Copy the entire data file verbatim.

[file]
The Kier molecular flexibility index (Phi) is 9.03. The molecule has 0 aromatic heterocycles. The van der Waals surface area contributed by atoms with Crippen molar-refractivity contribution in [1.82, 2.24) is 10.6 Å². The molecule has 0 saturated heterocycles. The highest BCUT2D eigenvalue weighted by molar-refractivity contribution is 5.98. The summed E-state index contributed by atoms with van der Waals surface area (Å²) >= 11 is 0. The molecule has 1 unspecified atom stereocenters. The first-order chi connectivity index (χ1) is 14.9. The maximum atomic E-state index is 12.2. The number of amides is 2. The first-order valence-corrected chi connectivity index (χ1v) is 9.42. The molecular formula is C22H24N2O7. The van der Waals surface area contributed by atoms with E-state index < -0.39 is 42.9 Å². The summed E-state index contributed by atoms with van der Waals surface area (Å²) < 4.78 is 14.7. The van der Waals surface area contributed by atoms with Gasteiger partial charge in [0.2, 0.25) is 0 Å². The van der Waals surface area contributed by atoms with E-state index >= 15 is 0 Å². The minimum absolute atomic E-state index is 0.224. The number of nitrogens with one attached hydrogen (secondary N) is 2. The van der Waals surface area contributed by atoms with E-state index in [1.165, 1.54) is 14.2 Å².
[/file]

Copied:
The Kier molecular flexibility index (Phi) is 9.03. The molecule has 0 aromatic heterocycles. The van der Waals surface area contributed by atoms with Crippen molar-refractivity contribution in [1.82, 2.24) is 10.6 Å². The molecule has 0 saturated heterocycles. The highest BCUT2D eigenvalue weighted by molar-refractivity contribution is 5.98. The summed E-state index contributed by atoms with van der Waals surface area (Å²) >= 11 is 0. The molecule has 1 unspecified atom stereocenters. The first-order chi connectivity index (χ1) is 14.9. The maximum atomic E-state index is 12.2. The number of amides is 2. The first-order valence-corrected chi connectivity index (χ1v) is 9.42. The molecular formula is C22H24N2O7. The van der Waals surface area contributed by atoms with E-state index < -0.39 is 42.9 Å². The summed E-state index contributed by atoms with van der Waals surface area (Å²) < 4.78 is 14.7. The van der Waals surface area contributed by atoms with Gasteiger partial charge in [0.2, 0.25) is 0 Å². The van der Waals surface area contributed by atoms with E-state index >= 15 is 0 Å². The minimum absolute atomic E-state index is 0.224. The number of nitrogens with one attached hydrogen (secondary N) is 2. The van der Waals surface area contributed by atoms with E-state index in [1.165, 1.54) is 14.2 Å².